There is a growing need for kidney transplantation in HIV-infected (HIV+) individuals as the prevalence of end- stage renal disease increases. Outcomes of transplant in HIV+ individuals with kidneys from HIV-uninfected (HIV-) donors are excellent. However, there is a profound organ shortage, with extremely long waiting times, and a higher waitlist mortality for HIV+ individuals in particular. Organs from HIV+ deceased donors (HIVD+) are a unique resource for HIV+ transplant candidates. By expanding the donor pool, use of organs from HIVD+ could have a significant public health impact and decrease wait times for everyone on the waitlist. This motivated the Congressional HOPE (HIV Organ Policy Equity) Act which now allows HIVD+ transplants for HIV+ recipients (R+) under research protocols. Potential risks of HIVD+ transplants include complications related to donor-to-recipient HIV superinfection (HIV-SI) and development of HIV-associated kidney disease after transplant. Preliminary experience with HIVD+ transplants in South Africa is encouraging, however, the experience cannot be generalized to the US due to population differences (race, age, sex, health care access), and disease differences (underlying kidney disease, HIV prevalence, subtype, opportunistic infections, access and resistance to antiretroviral therapy). To determine if HIVD+ kidney transplantation is safe and effective in the US, we propose HOPE in Action: A Prospective Multicenter, Clinical Trial of HIV+ Deceased Donor Kidney Transplants for HIV+ Recipients. We will compare transplant outcomes between HIV+ recipients who receive kidneys from HIV+ versus HIV- donors enrolling 80 in each group over 3 years at 16 transplant centers.
Aim 1 is to compare differences in time to HIV-related complications and Aim 2 to compare incidence of HIV-related kidney disease.
In Aim 3, we will characterize HIV-SI in blood and its association with clinical outcomes and in Aim 4 we will characterize changes in HIV reservoirs over time in participants receiving immunosuppressants of interest for HIV cure. Finally, establishment of a rich biorepository of tissue and blood from this unique cohort will provide an unprecedented opportunity for future mechanistic studies related to HIV persistence and pathogenesis. With support from NIAID (R34AI23023) over the past year, we have planned and designed the trial, assembling a team of experts in Transplant Surgery, HIV/Infectious Diseases, Nephrology, Epidemiology, Biostatistics, Pathology and Virology. We have partnered with the UNOS and OPTN in an ongoing study to identify and evaluate HIVD+ nationally (R01AI120938). In addition, we are coordinating a multicenter clinical pilot study and have performed the first-in-US HIVD+ kidney and liver transplants. The proposed clinical trial will determine whether the use of HIVD+ is safe and effective. If implemented, this practice could provide the largest expansion of the organ donor pool in the last decade, potentially saving thousands of lives of HIV+ and HIV-negative individuals.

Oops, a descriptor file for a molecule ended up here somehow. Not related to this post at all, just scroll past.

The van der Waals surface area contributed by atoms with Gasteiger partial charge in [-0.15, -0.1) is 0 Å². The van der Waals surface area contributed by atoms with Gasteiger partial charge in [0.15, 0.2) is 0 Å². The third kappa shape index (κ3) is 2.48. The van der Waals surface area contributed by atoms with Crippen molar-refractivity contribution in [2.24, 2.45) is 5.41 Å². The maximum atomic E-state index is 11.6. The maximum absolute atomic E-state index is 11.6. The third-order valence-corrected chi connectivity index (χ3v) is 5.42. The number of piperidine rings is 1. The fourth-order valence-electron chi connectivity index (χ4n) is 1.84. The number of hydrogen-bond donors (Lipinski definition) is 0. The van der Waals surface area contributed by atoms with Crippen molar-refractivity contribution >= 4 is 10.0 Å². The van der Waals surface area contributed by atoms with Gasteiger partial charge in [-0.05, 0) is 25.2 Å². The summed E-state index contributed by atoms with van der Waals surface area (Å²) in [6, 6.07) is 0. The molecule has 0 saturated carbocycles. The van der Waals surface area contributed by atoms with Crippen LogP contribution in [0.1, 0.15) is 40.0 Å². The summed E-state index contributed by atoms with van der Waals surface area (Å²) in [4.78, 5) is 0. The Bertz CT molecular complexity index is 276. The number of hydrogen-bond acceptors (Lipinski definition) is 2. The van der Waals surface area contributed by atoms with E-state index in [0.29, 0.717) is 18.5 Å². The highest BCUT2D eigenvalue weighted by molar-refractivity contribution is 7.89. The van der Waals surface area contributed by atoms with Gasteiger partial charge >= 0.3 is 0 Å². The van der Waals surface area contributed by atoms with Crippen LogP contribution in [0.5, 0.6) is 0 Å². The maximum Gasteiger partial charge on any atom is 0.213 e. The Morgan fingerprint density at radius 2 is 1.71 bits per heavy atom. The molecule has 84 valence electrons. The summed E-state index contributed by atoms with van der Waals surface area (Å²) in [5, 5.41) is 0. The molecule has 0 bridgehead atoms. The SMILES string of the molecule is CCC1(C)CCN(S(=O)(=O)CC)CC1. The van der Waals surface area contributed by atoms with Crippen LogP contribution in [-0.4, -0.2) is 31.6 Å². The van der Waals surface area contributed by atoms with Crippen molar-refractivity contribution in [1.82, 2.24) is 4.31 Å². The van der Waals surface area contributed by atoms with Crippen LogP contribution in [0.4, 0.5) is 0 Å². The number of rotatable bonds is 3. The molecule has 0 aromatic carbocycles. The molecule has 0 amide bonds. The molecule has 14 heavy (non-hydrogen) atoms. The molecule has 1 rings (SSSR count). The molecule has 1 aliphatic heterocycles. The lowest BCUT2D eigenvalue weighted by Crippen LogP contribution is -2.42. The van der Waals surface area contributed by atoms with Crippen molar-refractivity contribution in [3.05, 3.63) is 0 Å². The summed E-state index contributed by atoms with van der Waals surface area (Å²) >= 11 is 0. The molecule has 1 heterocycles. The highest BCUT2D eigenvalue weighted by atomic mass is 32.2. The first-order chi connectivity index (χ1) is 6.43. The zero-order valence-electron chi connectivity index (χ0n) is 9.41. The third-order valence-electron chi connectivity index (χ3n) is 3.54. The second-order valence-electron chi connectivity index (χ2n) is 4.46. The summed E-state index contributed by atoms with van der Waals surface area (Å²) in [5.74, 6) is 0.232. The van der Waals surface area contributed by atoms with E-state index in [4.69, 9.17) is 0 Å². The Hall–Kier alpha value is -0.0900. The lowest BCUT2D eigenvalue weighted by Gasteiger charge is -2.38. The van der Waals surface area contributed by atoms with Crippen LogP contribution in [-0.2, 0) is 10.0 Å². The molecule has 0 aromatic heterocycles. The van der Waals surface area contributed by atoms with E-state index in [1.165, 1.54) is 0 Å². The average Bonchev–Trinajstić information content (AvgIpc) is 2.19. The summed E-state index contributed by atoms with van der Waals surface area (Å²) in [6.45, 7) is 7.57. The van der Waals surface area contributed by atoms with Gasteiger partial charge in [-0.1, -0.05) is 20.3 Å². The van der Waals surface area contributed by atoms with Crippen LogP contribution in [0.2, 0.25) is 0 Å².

The HIV Organ Policy Equity (HOPE) Act permits research on the use of HIV-infected (HIV+) deceased donors for transplantation into HIV+ recipients in order to decrease organ shortage and mortality, for both HIV- negative and HIV+ patients. However, there are critical knowledge gaps, such as survival, organ function and rejection, changes in HIV virus levels, immune cell numbers, and resistance to common anti-HIV drugs. This grant will enable the initiation of a multicenter clinical trial which will provide critical information on the safety, feasibility, and effectiveness of HIV-to-HIV transplantation.
|Cash, Ayla; Luo, Xun; Chow, Eric K H et al. (2017) HIV+ deceased donor referrals: A national survey of organ procurement organizations. Clin Transplant :|